If you're using git with zsh, you may have seen this:

% git show HEAD^1
zsh: no matches found: HEAD^1

…and wondered what in the name of all that is holy is going on.

The reason behind this is, that zsh signals an error if you provide it with a pattern, that doesn't match any files. This is the sane thing to do. Especially in interactive shells. If your shell behaves differently, I am sorry.

Your reaction might be “What pattern are you speaking of?” — since there is no asterisk, question mark or similar construct in there. That is true, but zsh has pretty powerful extended patterns, if enabled. They let you to pull off lots of things you might resort to regular expressions for, in certain situations. Characters like “#”, “~” and “^” become special characters and must be quoted if their special meaning is to be suppressed.

So that is what's going on. And sometimes git users get annoyed.

With git, though, you almost never want your shell to do any globbing anyway. Seriously. On the one hand, that is because git more often than not interacts with its database rather than with files, so files don't come into play to start with. And on the other hand, even when you pass stuff to git that looks like a file pattern, often you want git to expand the pattern itself. Like with “git grep”:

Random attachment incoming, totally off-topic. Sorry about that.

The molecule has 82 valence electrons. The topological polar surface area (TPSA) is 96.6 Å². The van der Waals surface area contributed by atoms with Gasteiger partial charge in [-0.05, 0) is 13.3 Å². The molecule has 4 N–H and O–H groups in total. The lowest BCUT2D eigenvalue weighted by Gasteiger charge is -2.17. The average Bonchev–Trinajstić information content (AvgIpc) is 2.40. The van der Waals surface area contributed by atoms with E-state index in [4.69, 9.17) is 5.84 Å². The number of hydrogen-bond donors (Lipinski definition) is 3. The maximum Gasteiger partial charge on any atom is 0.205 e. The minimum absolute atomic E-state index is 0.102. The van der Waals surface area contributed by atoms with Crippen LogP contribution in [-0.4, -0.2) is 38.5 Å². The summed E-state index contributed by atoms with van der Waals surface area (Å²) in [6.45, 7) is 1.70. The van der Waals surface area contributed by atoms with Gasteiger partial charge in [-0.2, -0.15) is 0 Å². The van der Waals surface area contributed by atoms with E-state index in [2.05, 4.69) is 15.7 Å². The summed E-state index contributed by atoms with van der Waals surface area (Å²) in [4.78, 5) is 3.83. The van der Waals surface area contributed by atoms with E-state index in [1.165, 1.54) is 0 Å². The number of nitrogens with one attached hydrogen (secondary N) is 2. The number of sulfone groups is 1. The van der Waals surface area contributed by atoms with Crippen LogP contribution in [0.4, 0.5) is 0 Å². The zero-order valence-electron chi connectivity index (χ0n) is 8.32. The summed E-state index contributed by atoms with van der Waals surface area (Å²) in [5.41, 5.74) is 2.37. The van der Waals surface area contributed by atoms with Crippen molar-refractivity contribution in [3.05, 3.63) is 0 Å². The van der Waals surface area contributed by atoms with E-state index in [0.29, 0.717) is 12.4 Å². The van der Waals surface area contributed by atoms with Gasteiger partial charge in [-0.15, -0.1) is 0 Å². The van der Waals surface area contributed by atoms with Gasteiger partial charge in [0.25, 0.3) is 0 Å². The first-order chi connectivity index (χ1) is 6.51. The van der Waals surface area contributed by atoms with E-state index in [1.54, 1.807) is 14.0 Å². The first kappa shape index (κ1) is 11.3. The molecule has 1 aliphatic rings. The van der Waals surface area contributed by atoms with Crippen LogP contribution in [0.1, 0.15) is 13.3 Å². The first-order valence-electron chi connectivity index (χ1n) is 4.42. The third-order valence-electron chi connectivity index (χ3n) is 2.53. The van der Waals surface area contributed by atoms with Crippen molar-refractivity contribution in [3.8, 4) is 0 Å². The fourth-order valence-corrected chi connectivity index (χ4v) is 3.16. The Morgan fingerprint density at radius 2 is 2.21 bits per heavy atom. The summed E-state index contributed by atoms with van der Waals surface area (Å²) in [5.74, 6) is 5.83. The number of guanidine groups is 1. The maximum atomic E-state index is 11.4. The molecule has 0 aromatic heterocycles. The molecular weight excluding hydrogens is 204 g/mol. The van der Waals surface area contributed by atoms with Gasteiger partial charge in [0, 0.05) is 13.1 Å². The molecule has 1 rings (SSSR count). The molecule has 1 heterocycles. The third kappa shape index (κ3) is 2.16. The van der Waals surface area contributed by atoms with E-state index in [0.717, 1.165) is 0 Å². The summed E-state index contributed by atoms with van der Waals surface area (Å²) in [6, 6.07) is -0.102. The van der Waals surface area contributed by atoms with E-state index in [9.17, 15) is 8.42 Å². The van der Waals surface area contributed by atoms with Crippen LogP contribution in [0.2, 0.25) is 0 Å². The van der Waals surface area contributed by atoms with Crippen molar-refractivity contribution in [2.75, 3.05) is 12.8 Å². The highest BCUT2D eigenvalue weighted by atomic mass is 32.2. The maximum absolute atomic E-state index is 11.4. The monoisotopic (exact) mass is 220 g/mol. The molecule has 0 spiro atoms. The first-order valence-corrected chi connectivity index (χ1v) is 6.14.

% git grep 'foo.*bar' -- '*.h'

This finds all lines that match the regular expression “foo.*bar” in all files that match the pattern “*.h”. No matter in which subdirectory the header file is hidden in.

Git is really one of the most eligible commands to have globbing (the expansion of patterns in file names) turned off for. And zsh let's you do that:

alias git='noglob git'

Now when you execute commands like these:

% git show HEAD^1
% git grep foo.*bar -- *.h

…zsh will not expand any patterns for list of files and instead hands all arguments over to git unchanged. Which is exactly what you want almost every time.

In the odd case, when you really do want the shell to do globbing, you can circumvent your shell from using the alias you just defined: In case you've got the EQUALS option set (which is the default) you can do:

% =git add *.txt

Try “echo =git” to see why that works.

If you don't use that particular option, you can always turn off alias expansion temporarily by prefixing the alias name with a backslash:

% \git add *.txt

And that's that.

Posted Mon 20 Jun 2016 21:55:38 CEST Tags: